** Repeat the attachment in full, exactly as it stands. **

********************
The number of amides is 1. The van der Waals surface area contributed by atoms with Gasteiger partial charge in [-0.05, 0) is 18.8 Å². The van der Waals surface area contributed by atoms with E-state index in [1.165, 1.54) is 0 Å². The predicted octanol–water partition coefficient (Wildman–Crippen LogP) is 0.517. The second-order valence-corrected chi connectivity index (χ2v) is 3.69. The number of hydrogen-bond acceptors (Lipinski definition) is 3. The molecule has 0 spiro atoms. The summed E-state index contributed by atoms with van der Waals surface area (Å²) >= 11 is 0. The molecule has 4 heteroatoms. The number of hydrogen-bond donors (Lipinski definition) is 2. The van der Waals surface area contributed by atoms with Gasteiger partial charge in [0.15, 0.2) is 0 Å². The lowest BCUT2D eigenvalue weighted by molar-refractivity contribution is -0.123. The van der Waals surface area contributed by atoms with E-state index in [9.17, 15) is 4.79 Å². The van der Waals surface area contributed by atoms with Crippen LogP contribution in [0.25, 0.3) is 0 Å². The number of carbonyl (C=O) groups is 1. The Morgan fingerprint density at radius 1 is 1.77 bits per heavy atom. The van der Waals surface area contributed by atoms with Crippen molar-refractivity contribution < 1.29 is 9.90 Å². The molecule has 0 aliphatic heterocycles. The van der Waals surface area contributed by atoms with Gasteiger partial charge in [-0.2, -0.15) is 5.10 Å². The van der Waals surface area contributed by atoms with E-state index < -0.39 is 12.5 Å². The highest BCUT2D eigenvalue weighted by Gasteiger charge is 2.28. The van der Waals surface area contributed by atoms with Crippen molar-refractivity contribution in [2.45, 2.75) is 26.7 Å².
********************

The number of amides is 1. The van der Waals surface area contributed by atoms with Gasteiger partial charge in [-0.05, 0) is 18.8 Å². The van der Waals surface area contributed by atoms with E-state index in [1.165, 1.54) is 0 Å². The predicted octanol–water partition coefficient (Wildman–Crippen LogP) is 0.517. The second-order valence-corrected chi connectivity index (χ2v) is 3.69. The number of hydrogen-bond acceptors (Lipinski definition) is 3. The molecule has 0 spiro atoms. The summed E-state index contributed by atoms with van der Waals surface area (Å²) >= 11 is 0. The molecule has 4 heteroatoms. The number of hydrogen-bond donors (Lipinski definition) is 2. The van der Waals surface area contributed by atoms with Gasteiger partial charge in [0.15, 0.2) is 0 Å². The lowest BCUT2D eigenvalue weighted by molar-refractivity contribution is -0.123. The van der Waals surface area contributed by atoms with E-state index in [9.17, 15) is 4.79 Å². The van der Waals surface area contributed by atoms with Crippen LogP contribution in [0.25, 0.3) is 0 Å². The number of carbonyl (C=O) groups is 1. The Morgan fingerprint density at radius 1 is 1.77 bits per heavy atom. The van der Waals surface area contributed by atoms with Crippen molar-refractivity contribution < 1.29 is 9.90 Å². The molecule has 0 aliphatic heterocycles. The van der Waals surface area contributed by atoms with Gasteiger partial charge in [-0.2, -0.15) is 5.10 Å². The van der Waals surface area contributed by atoms with E-state index < -0.39 is 12.5 Å². The highest BCUT2D eigenvalue weighted by Gasteiger charge is 2.28. The van der Waals surface area contributed by atoms with Crippen molar-refractivity contribution in [2.45, 2.75) is 26.7 Å².